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(CNN) -- Pakistan was already struggling when the devastating monsoon rains hit.


This year, economic and political crises have converged in the South Asian nation of more than 230 million, as food and fuel prices soared and former leader Imran Khan was forced from office.

Now it's reeling with the worst floods in living memory.

Swaths of Pakistan are now underwater after experiencing the heaviest rains on record with little reprieve since mid-June. Some areas have seen five times their normal levels of monsoonal rain.

More than 1,100 people have died and 33 million people are impacted -- that's more than the population of Texas.

Torrents of water have smashed through entire villages and farmland, razing buildings and wiping out crops. Satellite images from Maxar Technologies shared with CNN show how communities have been wiped out, leaving behind little more than bare Earth and dust.

Pakistan is responsible for less than 1% of the world's planet-warming gases, European Union data shows, yet it is the eighth most vulnerable nation to the climate crisis, according to the Global Climate Risk Index. It's paying a hefty price, not only with lives but destroyed schools, homes and bridges.

Officials estimate the total bill will be $10 billion. The recovery could take years, the International Federation of Red Cross and Red Crescent Societies in Pakistan has said. And chances are any recovery will be interrupted by yet another disaster.

"We consistently see climate devastation in the forms of floods, monsoons, extensive droughts, extreme heat waves," Pakistan's Foreign Minister Bilawal Bhutto Zardari said in an interview with CNN's Eleni Giokos on Tuesday.

"And frankly, the people of Pakistan, the citizens of Pakistan, are paying the price in their lives, their livelihoods for the industrialization of rich countries that has resulted in this climate change."

The stark inequity of the climate crisis, which is bearing down hardest on nations that have historically had the least to do with causing it, is raising questions over who should pay for it, particularly for the damage that countries like Pakistan are coming to terms with.

The United Nations issued an appeal for $160 million in emergency funds on Tuesday, barely enough to scratch the surface of the $10 billion needed. Countries from the United States to Turkey are pitching in with aid, rescue helicopters, food and medical supplies. Yet the need is greater than what the world is giving.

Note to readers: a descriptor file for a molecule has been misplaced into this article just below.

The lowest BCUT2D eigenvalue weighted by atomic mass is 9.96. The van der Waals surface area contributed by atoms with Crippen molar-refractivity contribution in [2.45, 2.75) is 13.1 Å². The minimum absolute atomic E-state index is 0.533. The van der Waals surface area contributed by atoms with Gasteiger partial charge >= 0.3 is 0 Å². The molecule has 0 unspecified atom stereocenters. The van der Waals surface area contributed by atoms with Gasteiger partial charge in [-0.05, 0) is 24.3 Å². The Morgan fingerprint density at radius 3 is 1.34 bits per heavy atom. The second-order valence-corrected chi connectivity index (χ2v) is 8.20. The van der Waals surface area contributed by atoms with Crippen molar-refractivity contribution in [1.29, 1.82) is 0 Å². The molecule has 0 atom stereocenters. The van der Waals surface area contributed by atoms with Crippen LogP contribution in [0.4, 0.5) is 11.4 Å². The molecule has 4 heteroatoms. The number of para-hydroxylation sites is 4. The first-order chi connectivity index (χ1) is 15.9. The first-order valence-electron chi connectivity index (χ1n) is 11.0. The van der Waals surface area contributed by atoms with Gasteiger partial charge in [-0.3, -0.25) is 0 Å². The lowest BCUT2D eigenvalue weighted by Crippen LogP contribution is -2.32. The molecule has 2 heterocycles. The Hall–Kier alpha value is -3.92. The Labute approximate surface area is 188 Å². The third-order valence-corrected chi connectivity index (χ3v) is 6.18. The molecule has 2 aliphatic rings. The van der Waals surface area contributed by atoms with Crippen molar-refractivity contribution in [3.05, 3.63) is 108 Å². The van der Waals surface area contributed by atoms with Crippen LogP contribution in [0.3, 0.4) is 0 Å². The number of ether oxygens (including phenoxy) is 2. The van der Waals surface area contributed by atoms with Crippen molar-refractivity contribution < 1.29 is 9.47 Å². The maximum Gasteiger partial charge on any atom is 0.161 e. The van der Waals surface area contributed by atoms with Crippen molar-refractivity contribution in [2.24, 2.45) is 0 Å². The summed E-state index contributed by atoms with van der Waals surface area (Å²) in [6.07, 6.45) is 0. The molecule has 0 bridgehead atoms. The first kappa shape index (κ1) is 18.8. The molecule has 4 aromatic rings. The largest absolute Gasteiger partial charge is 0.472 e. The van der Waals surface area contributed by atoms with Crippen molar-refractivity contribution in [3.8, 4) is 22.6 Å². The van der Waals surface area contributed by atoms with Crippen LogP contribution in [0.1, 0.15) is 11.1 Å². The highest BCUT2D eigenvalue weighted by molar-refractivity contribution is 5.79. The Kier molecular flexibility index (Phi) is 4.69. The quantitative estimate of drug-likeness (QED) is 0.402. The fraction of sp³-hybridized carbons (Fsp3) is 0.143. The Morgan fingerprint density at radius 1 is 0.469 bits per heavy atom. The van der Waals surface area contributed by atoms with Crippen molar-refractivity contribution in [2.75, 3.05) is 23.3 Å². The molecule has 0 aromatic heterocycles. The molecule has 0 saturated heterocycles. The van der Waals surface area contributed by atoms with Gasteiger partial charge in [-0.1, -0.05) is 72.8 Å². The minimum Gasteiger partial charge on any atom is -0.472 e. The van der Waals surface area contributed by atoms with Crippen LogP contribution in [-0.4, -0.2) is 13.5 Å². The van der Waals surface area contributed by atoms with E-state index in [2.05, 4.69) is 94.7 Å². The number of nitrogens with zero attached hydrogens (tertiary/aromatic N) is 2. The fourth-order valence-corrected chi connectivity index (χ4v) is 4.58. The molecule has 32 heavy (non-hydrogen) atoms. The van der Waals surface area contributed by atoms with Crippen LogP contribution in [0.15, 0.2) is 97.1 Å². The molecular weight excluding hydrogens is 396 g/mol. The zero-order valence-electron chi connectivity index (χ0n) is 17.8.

These devastating scenes and eye-watering recovery costs are what the climate crisis looks like at 1.2 degrees Celsius of global warming since industrialization.

But the world is on track for warming of more than 2 degrees Celsius, analyses show, and scientists warn every fraction of a degree of warming will worsen the impacts of the crisis.

Fahad Saeed, a climate scientist with the group Climate Analytics, who is based in Islamabad, told CNN that Pakistan was in a Catch-22 situation. The country needs money to adapt to the crisis, yet because it has to pay for the damage that extreme weather is already causing it will struggle to find the funds it needs to adjust.

"What is happening right now at 1.2 degrees centigrade of warming is not because of the poor people in Pakistan," he said. "They are not responsible for it, and this brings out the issue of climate justice in a very clear form."

He added that Pakistan, like so many developing nations, needed to bring more people out of poverty, a difficult thing to do in the midst of back-to-back extreme weather events with such little financial support from abroad.

Saeed said Pakistan was in "a position to present a strong case" at the COP27 international climate talks in Egypt this November that other nations should help it pay to pick up the pieces. Developed and developing nations have remained generally divided over the issue for years.

The developed world agreed more than a decade ago to transfer at least $100 billion a year by 2020 to developing nations to help their transitions away from fossil fuels, but also to help them adapt to climate change. That amount has never been delivered in full.

More controversial is the issue of who should pay for the destruction. At the COP26 climate talks in Glasgow, the US was one of several advanced nations that showed opposition to obligatory payments for "loss and damages" -- essentially climate compensation -- particularly for schemes based on historic responsibility.

Historically, the US accounts for the most greenhouse gas emissions in the world.

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